The Australian Energy Market Operator says the fleet of ageing coal generators in Australia are getting less reliable, and their ability to perform to expectation will be put under further stress in the summer heat.
“Coal-fired generation reliability continued to demonstrate historically poor performance last year, consistent with recent historical trends,” the market operator writes in its new 10-year outlook of supply and demand.
It says that while some improvements to plant reliability are expected in the medium term, thanks to maintenance and the closure of some of the oldest plant such as Liddell.
“Most generators are anticipating a trend of decreasing reliability in the longer term,” it says. “In several instances, significant improvements in aggregate outage rates for a generation class are due to the expected retirement of units with high outage rates, rather than expectations of improved performance across the asset class.”
This is important in the debate over the future of coal generators, including in NSW where the planed closure of the biggest generator, Eraring, has become a political flashpoint.
Most energy utilities have flagged early closures for their coal units due to the increasing costs of maintenance, the increased risk of heat waves, and the push for cleaner power.
However, because of the decade-long policy mess, and ongoing delays in building infrastructure, governments have had to step in to guarantee support for a coal fired generator while waiting for new renewables, storage and transmission lines to be built.
Victoria has done this twice – for the Yallourn and Loy Yang A brown coal generators – and there are fears that the NSW government will follow a similar path with the 2.88GW Eraring, nominally due to close in 2025.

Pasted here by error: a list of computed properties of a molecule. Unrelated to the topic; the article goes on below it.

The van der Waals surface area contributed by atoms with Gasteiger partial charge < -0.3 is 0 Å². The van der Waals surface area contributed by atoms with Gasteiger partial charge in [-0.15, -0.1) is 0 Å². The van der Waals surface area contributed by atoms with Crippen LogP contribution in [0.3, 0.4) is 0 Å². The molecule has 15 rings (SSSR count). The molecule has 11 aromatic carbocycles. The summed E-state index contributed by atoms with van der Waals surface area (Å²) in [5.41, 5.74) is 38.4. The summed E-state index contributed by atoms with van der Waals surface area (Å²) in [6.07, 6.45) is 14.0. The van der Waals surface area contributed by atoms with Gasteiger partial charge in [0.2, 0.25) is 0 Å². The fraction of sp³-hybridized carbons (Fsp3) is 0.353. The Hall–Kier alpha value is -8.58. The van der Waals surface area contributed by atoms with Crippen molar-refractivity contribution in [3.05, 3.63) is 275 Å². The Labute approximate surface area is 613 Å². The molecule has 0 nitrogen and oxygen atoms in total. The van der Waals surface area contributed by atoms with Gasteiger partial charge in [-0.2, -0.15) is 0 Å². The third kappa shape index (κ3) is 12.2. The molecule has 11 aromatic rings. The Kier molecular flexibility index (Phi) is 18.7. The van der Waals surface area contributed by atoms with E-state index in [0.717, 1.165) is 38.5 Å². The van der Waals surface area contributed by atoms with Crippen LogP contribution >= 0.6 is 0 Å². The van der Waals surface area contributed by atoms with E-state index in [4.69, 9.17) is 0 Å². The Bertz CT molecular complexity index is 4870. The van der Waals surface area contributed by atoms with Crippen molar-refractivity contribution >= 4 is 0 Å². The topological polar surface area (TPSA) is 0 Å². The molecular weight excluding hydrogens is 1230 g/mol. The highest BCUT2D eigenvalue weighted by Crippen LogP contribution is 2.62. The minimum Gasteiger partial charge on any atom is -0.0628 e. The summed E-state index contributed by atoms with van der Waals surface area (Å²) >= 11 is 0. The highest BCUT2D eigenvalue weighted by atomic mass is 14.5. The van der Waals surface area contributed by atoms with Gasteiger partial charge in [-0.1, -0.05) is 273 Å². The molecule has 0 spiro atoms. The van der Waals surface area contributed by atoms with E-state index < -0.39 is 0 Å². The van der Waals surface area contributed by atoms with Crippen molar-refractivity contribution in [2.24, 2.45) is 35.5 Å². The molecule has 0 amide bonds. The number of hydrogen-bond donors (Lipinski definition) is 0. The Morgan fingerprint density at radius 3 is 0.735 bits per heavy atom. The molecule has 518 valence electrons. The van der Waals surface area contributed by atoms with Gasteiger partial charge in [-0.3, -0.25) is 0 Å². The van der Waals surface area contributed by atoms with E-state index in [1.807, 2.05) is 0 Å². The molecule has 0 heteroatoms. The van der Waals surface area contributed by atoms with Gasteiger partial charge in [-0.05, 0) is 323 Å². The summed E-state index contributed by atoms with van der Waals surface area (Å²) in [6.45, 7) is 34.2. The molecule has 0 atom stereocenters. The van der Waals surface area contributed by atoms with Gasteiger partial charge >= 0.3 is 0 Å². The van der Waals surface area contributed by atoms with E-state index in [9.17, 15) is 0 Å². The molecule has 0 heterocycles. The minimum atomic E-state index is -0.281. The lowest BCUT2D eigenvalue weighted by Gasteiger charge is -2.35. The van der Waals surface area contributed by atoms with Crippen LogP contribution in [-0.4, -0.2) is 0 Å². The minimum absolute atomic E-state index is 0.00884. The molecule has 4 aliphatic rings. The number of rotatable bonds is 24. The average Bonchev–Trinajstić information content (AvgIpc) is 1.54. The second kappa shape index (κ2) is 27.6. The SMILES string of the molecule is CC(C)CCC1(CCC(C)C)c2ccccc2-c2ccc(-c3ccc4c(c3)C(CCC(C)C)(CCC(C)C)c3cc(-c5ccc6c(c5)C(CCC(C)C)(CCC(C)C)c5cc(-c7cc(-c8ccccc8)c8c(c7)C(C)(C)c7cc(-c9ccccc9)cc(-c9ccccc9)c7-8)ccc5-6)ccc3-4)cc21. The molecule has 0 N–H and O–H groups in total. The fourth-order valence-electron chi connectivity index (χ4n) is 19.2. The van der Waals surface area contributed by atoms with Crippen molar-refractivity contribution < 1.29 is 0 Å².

The Coalition regularly calls for coal generators to be kept open – supposedly to wait for nuclear small modular reactors which aren’t even going to be built in numbers in advanced nuclear economies for at least a decade – but the AEMO report highlights the risk of this fossil fuel play.
The situation in NSW is improved in Figure 19 above, partly because the 50-year-old Liddell plant was shut in April, but the forecast for ongoing unplanned outages remains high. In Queensland, the rate is predicted to double from historic rates, and brown coal in Victoria also has an unplanned outage rate of more than 10 per cent.
“Generator unplanned outage rates are forecast higher than previously, reflecting recent trends of poor performance among some generator technologies,” AEMO says.
“The reliability of the thermal (coal and gas) generation fleet generally stayed at historically poor levels in 2022-23, and most plant operators have advised that overall plant reliability is unlikely to materially improve.”
The problem for AEMO is that these unplanned outages usually occur at times when the plants are needed most, because they stress in extreme heat, particularly of the type forecast in the impending El Nino summers.